Despite these features, it is worth considering the impact of such a measure on access to services. This is likely to be mixed because minimum quality controls tend to maintain prices above a certain level. When services in the public sector are mandated to be free or charged at below market prices, such measures may instead lead to reduced service availability (and longer waiting times) or increased informal fees. Consequently, there is a certain trade-off between quality and access to health care because higher-quality services will tend to be more costly, and thus specific measures addressing financial access need to be considered when proposing such forms of self-regulation.
Dual practice is a complex phenomenon which, in the context of low- and middle-income countries, reflects various wider systemic characteristics such as limited public sector resources, low pay for government employees, and limited regulatory capacity within government. In framing appropriate regulation and public policy to control this activity, it should be recognized that dual practice is more than simply a means by which public health workers generate extra income, and greater consideration should be given to the wider social objectives of access, affordability and quality of care.
When viewed in isolation from this wider context, there is a tendency to see dual practice as necessarily a problem, and the regulatory framework and its capacity to be enforced taken as given. In practice, when regulatory capacity is weak, the prospect of regulatory failure is high. This paper has sought to explore various means by which dual practice can be embraced as part of an effective and sustainable policy response that focuses on defined objectives of access and quality of care and also takes into account the institutional constraints imposed by these weak government regulatory structures, the limited capacity of the public sector to meet the income expectations of doctors and the interplay between market forces and human resources. In effect, the aim of this article was to look beyond some of the more immediate consequences of dual practice and examine options that see dual practice as part of a solution rather than necessarily a problem. In doing so it has sought to avoid the ex ante value judgements about the ethics of dual practice or some of the immediate forms of behaviour it may encourage. As emphasized above, the evidence to date does not point unequivocally to any specific policy measure that will promote the social objectives identified in this paper, although it does suggest that policies that allow for the recognition of dual practice and that embrace some degree of professional self-regulation warrant further consideration within resource-constrained settings.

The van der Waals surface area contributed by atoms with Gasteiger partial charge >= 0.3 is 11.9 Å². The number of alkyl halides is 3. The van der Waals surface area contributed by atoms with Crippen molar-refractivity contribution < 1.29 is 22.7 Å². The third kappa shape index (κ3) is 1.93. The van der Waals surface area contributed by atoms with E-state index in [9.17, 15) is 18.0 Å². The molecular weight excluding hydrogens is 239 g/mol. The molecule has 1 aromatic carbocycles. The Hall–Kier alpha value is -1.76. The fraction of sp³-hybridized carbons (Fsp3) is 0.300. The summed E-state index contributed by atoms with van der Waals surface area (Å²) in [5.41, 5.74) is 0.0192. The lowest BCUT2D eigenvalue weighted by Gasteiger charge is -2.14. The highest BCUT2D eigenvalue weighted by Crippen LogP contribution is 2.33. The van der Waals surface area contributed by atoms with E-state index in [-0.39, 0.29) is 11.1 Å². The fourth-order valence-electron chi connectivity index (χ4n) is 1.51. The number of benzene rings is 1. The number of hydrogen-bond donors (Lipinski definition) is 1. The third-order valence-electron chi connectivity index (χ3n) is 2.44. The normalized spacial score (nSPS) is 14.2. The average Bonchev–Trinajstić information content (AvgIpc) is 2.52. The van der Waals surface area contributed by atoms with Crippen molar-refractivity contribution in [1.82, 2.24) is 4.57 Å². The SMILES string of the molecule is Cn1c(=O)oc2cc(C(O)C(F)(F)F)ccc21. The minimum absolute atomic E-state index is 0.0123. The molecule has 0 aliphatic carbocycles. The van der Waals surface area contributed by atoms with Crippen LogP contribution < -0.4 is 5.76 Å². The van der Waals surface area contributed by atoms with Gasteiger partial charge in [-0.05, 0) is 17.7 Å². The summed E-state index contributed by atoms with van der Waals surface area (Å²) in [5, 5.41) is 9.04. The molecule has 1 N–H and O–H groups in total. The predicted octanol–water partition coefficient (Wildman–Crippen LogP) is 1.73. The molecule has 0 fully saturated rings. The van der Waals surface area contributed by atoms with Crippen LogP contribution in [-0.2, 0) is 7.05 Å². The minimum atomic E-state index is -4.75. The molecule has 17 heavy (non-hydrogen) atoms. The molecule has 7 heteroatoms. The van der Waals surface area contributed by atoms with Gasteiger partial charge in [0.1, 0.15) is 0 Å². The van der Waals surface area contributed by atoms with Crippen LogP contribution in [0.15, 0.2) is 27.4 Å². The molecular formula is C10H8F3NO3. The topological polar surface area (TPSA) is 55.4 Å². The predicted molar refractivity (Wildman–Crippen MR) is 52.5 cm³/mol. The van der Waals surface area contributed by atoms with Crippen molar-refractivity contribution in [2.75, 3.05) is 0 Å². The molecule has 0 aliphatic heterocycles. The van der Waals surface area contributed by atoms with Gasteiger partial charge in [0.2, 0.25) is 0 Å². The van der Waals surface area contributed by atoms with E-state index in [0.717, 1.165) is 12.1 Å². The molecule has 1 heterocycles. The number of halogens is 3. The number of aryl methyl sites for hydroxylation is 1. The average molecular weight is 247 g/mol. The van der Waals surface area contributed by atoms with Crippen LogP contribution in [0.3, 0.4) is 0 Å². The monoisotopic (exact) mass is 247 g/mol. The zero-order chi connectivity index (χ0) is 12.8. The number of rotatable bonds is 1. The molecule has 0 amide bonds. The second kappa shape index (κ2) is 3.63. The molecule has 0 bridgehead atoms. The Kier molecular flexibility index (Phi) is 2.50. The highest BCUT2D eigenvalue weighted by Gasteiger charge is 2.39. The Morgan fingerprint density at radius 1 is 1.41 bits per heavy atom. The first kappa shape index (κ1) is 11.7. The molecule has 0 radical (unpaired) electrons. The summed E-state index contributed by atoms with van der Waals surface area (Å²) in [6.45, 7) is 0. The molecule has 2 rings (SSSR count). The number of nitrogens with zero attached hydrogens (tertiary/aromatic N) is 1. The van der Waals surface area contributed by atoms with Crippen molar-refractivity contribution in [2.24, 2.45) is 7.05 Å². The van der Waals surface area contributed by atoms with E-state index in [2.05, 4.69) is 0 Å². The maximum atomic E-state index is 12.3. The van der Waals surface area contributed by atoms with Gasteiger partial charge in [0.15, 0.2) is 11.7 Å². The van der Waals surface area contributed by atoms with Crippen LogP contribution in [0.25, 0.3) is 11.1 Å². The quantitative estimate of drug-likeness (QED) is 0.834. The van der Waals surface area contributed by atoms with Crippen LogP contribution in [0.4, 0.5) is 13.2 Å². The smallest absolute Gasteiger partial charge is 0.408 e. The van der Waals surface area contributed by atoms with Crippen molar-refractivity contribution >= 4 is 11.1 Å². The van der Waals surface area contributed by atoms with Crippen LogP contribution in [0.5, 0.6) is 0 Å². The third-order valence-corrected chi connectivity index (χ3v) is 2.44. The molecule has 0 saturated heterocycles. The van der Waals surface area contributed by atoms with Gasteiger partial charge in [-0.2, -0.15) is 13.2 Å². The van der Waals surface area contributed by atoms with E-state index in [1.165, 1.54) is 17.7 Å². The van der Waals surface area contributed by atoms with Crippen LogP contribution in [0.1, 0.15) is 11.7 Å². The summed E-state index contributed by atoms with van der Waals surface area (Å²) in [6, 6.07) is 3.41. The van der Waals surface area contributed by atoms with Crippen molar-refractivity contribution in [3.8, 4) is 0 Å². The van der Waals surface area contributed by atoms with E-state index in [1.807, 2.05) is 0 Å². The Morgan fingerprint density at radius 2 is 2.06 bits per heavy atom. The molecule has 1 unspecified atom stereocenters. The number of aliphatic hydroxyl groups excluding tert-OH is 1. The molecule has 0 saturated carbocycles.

An important reason why evidence in this area is inadequate is that past research has tended to focus on describing the nature of this "problem"; focusing on issues such as the motivations of individual actors, the extent of dual working, the characteristics of participants and the level of income earned. To fill the gaps in existing knowledge, future research needs to take on a more evaluative perspective by assessing, in particular, the costs and benefits of different policy options. As indicated earlier, regulatory impact analysis is one framework that can be used although there does not seem to be any reason why conventional forms of economic evaluation cannot also be applied. Finally, issues of implementation as discussed in this paper are crucial to assessing the viability of policy options, and the analytical perspectives provided by the political science literature on implementation would also be worth exploring empirically (29, 30).
Funding: This work was funded by the Health Economics and Financing Programme (HEFP), London School of Hygiene and Tropical Medicine. The HEFP received a programme grant from the UK Department for International Development (DFID). The views expressed in this paper are not necessarily those of DFID.
Competing interests: none declared.
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(Submitted: 20 December 2004 Final revised version received: 9 May 2005 Accepted: 10 May 2005)